20 Nov 2016

Ancient History Magazine 7, 20 November 2016

Ancient History Magazine 7, 20 November 2016

Nineveh, that great city

Museum piece: Lauren van Zoonen, "The colossus of Constantine - Superhuman features"

The photo on the opposite page shows one of the most famous pieces of Roman art: the larger than life portrait of the emperor Constantine the Great (r.306-337). With its superhuman features, it immediately attracts the attention of the visitor to the Capitoline Museums.

Special: Sara Van Hoecke, "The death of Hypatia the philosopher - Caught between two religions"

Hypatia was the tragic heroine of the movie Agora by Alejandro Amenábar (2009): an intelligent and strong-willed woman who lived and worked in the turbulent Egyptian city of Alexandria during the second half of the fourth century AD and whose life ended in the cruelest way. But who was the historical Hypatia and what is her significance?

Theme: Radu Alexander, "A city without rival - The rise and fall of Nineveh"

As he walked out of his monumental palace, King Sennacherib gazed upon the city of Nineveh. It was the new capital of the mighty Assyrian Empire – a city marked by wondrous gardens, impenetrable walls, great gates and thousands of stone carvings that lauded Assyria’s culture and military prowess. Decades later, Assurbanipal continued the work of his grandfather and built the famed Library of Nineveh, transforming the city into one of the true cultural centers of the ancient world.

Theme: Andrei Pogăciaş, "The palace of King Sennacherib - The wonder of Nineveh"

One of the most important public buildings in the Assyrian capital was the “Palace without rival”, built by King Sennacherib. It was a edifice for both public and private use, full of works of art, which still to fascinate.

Theme: Sean Manning, "Counting the words that remain - Survival of the fittest"

Latin, Greek, Akkadian, Egyptian: much of our evidence for the ancient world consists of written text. But what are the most important languages? One way to find out is counting the number of known texts and words.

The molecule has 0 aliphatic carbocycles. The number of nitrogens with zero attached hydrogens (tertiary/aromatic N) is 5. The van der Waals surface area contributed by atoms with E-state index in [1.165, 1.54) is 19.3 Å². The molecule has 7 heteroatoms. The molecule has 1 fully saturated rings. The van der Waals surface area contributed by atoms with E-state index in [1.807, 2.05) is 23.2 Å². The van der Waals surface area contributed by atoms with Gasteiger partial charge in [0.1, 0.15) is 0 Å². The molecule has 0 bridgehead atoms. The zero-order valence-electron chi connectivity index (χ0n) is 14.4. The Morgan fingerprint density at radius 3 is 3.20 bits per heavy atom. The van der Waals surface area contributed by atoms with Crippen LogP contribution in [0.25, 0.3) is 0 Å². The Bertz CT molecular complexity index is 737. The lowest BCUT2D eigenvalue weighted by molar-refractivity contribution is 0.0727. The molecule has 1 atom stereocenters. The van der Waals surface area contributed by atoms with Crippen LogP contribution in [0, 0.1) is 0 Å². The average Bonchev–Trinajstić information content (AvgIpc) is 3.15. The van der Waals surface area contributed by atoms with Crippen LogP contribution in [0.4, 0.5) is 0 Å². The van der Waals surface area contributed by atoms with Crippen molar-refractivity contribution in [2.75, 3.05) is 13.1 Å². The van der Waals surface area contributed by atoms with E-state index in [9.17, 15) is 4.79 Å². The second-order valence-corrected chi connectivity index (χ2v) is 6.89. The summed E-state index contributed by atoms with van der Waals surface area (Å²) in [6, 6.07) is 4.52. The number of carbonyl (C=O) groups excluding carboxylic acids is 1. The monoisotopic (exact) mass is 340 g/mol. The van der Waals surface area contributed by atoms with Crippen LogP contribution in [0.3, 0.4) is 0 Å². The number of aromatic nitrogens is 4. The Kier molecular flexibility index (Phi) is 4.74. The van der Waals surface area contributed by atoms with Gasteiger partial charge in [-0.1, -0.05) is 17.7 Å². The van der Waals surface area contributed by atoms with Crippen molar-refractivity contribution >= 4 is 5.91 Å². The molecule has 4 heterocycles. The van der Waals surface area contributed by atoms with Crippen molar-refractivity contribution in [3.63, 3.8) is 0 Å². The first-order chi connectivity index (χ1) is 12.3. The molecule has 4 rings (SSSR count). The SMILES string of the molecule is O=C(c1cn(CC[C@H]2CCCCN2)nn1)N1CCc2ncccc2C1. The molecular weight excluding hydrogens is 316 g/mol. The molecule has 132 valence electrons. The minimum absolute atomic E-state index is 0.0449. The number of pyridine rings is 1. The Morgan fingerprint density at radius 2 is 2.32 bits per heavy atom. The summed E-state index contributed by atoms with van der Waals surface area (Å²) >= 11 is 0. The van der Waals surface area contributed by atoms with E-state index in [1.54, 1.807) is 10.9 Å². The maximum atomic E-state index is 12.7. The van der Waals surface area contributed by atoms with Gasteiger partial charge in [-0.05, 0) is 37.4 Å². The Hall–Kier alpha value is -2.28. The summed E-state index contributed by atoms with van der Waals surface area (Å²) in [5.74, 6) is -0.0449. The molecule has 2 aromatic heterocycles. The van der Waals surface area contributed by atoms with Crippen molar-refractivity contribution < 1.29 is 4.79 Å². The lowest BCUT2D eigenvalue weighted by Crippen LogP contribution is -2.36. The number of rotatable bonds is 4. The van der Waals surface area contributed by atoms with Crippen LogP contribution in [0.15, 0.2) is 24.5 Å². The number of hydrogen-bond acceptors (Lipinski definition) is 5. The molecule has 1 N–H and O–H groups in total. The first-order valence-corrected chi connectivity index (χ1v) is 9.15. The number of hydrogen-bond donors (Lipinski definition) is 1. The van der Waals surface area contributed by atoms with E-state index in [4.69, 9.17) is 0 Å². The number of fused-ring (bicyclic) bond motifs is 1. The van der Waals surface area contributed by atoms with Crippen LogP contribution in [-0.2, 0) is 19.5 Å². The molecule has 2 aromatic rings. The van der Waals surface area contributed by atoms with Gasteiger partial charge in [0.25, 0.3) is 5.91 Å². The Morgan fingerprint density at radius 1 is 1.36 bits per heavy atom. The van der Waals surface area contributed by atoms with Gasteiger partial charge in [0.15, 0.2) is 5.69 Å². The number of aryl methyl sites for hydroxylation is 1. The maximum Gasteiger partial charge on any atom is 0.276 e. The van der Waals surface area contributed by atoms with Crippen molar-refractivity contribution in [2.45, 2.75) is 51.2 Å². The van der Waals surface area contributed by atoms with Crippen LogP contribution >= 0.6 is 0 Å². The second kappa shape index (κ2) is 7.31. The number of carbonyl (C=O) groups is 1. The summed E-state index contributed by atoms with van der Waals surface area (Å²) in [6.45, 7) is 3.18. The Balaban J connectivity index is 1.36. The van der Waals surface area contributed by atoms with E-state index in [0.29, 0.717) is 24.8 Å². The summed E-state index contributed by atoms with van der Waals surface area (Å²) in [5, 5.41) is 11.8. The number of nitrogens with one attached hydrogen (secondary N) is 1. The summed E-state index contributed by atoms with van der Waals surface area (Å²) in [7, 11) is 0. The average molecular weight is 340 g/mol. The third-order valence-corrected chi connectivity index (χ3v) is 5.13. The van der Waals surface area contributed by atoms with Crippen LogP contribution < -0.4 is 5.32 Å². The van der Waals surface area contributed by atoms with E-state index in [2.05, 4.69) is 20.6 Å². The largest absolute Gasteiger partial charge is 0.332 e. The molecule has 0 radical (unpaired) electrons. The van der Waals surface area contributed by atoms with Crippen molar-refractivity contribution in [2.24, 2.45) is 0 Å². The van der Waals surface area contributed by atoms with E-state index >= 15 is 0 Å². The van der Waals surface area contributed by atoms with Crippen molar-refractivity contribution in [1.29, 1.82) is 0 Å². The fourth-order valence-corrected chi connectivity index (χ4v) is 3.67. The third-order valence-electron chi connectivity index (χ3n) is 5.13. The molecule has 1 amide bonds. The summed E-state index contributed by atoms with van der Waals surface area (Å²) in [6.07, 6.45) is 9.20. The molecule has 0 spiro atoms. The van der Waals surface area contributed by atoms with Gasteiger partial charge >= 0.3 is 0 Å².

Theme: Sidney E. Dean, "Istar of Nineveh - The lady of heaven"

One of the great cults of ancient Mesopotamia was the worship of Ištar, the goddess of love, sexuality, fertility, and war. One of the main cult centers was Nineveh.

Theme: Daan Nijssen, "A look at the imperial structure of Assyria - Why did Assyria collapse?"

It is one of the great riddles of Antiquity: why did the Assyrian Empire collapse? We know of a civil war between King Aššurbanipal and his brother Šamaš-šum-ukin, of Assyrian campaigns against Elam, and of war with Babylonia, but Assyrian records in this period become increasingly rare. Although an overarching explanation of what caused the demise of this world power cannot be given with certainty, a look at the weaknesses within its structure may prove to be fruitful.

In Milek Jakubiec’s illustration, you can see a group of Greek mercenaries near one of the lamassu- protected gates of Nineveh. The two men to the the right are the “new hoplites” that had become increasingly popular during the Peloponnesian War (431-404 BC): no longer wearing breastplates, their equipment was lighter and allowed more flexibility. It also opened the possibility of making long marches – like the escape of the Ten Thousand from Babylonia to the Black Sea. The man to the left, carrying a sling, brings something to eat.Theme: Roel Konijnendijk, "Xenophon's encounter with the remains of Nineveh - The ruins of Empire"